He was always doing things with his body. Jumping on things, climbing things, skipping over or under or trying to walk in funny ways, kicking his legs up high or bent so far over that his palms touched the footpath in front of his feet. Olive thought it was stupid and they’d had an argument. He tried to say she used to like those things, that she had used to laugh, and she told him she never had. Never.

At the entrance, people were pushing out through the gates, families going to their station wagons in the car park, weary but happy as if a good day’s work had been done. For Olive, it was more than that. Being at the pool, she was real. Her body was real in the water, the way it enclosed her with its vivid blueness. Her fingers were real as they opened the plastic wrapper of a smooth-bottomed pie or pulled an icy pole out of its sticky paper sheath. She was real lying on the hot concrete with her stomach and leg tops almost burning, water outlining her body in small warming puddles. The pool was one of the places where she came into her body and she wished she could stay there forever. She always held back in the real as long as she was able, whether at the pool or in Peter’s backyard or astride her bike at the park. She tried to stay as long as she could in all of those other places but eventually she had to leave the real. She had to leave those places and go home.

Grace, the raven that Olive finds and raises:

Sunday morning and the sun rose on the bleached Mallee landscape and lit the distressed greens and greys. The magpies carolled before they left their trees to feed and the farmhouse began to stir. Grace was at the back door knocking on the glass. She had been under Rue’s sprinkler and as she sat on Olive’s lap, her feathers looked like they’d been sewn with dozens of tiny diamonds. Drops of water, sitting in perfectly round jewels.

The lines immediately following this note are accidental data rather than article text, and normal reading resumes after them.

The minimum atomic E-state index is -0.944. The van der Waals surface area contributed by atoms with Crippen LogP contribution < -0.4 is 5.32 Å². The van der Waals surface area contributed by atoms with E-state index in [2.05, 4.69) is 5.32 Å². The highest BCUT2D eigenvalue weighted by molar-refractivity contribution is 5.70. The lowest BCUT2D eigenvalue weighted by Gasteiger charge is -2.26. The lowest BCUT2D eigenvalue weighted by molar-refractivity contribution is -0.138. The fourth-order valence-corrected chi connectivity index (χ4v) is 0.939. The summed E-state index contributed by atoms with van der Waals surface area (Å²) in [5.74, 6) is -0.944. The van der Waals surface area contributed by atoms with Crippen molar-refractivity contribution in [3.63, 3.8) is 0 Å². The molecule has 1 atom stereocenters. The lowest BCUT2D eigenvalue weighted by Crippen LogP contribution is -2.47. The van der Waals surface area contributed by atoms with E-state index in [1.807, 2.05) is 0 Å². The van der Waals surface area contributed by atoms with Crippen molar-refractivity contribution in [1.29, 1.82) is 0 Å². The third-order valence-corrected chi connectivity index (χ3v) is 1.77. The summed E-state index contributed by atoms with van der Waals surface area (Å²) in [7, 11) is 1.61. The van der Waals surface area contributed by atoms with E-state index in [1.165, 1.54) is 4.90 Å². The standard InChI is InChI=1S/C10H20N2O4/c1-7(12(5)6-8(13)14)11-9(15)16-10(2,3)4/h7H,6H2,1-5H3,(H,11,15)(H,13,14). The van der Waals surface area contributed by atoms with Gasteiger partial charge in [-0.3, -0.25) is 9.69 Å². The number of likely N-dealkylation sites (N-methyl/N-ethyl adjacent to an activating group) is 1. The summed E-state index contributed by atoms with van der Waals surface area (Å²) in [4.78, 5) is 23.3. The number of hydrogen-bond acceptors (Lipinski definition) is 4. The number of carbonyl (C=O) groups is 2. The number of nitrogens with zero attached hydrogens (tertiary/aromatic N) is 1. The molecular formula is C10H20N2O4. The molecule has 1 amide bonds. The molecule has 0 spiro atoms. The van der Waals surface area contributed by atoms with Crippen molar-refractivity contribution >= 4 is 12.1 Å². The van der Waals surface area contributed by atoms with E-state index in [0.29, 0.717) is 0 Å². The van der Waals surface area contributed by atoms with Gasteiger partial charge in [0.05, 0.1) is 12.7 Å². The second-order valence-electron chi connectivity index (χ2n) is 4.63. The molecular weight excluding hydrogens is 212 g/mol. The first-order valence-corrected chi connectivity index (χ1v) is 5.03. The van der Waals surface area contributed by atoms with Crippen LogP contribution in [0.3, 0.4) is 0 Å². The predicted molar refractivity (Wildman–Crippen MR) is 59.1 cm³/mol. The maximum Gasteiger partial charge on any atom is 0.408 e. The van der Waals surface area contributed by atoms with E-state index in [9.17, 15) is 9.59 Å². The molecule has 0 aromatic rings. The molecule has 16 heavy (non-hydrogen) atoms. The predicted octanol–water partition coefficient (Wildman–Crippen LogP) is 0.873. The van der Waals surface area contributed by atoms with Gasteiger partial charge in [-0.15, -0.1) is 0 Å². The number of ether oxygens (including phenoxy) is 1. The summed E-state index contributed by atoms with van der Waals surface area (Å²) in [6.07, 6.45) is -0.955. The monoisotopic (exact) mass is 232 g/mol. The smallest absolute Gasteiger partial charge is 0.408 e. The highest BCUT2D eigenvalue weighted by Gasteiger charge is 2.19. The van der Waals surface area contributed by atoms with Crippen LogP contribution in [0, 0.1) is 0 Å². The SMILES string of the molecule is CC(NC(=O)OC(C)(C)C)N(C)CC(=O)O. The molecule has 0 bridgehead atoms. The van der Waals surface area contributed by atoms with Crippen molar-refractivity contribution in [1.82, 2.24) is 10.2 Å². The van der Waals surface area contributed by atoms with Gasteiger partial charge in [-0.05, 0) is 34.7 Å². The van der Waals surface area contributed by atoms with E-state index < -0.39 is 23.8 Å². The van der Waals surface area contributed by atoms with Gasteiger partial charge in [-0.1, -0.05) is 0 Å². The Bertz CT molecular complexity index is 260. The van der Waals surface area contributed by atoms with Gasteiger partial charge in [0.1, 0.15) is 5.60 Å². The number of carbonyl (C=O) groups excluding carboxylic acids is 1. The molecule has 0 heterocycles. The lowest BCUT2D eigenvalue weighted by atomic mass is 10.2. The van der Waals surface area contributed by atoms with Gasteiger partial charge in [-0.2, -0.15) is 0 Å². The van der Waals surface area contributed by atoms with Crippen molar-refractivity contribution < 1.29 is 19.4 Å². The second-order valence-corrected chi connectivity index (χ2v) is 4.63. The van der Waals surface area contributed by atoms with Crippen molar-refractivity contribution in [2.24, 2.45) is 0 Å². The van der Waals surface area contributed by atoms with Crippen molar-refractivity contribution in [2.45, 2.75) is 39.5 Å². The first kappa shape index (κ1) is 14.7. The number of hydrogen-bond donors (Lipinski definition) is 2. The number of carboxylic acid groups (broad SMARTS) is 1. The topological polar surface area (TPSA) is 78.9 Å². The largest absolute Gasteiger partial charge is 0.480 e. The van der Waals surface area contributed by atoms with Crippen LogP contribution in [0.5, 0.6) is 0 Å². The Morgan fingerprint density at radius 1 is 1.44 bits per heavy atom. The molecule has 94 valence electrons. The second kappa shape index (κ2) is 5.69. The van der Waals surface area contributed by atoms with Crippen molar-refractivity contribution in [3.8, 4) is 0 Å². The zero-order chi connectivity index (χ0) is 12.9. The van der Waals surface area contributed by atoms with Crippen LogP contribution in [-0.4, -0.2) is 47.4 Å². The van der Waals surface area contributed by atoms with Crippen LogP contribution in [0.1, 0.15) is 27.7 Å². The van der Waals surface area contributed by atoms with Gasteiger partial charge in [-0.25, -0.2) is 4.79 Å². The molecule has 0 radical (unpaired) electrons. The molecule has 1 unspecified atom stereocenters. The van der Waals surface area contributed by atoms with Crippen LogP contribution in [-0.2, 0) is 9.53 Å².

When Olive held Grace’s tail feathers in her hand, there was a soft sharpness to the edge against her palm, the interleaving feathers cross-hatched as they narrowed from the body to the tail. With her face right down close, looking on an angle, she could see that the feathers were not solid black at all. There were secret colours hidden, all types of purples and greens, and like petrol in a puddle they were iridescent, oily and beautiful.

Little Gods is in bookshops now
and available from online stores such as Readings
Find out more at Allen & Unwin
Follow Jenny via her website

*Author photograph: Julian Dolman

 

 

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2, 2 and 2: Louise Allan talks about The Sisters’ Song

Author ShotsLouise Allan
The Sisters’ Song (Allen & Unwin)
FICTION

I’m delighted to introduce Louise Allan as my first 2, 2 and 2 guest for 2018. Louise’s debut novel, The Sisters’ Song, has only been out for a few weeks but it seems to be appearing everywhere—a wonderful, and well-deserved, start to its life.

Louise is well known in the Perth writing community for her engaging, warm-hearted approach to everything she does, and will be familiar to many readers through her popular blogs. But here’s a brief introduction:

Louise grew up in Tasmania, but now lives in Perth, Western Australia. Her first career was as a doctor, but in 2010 she ceased practising medicine and took up writing.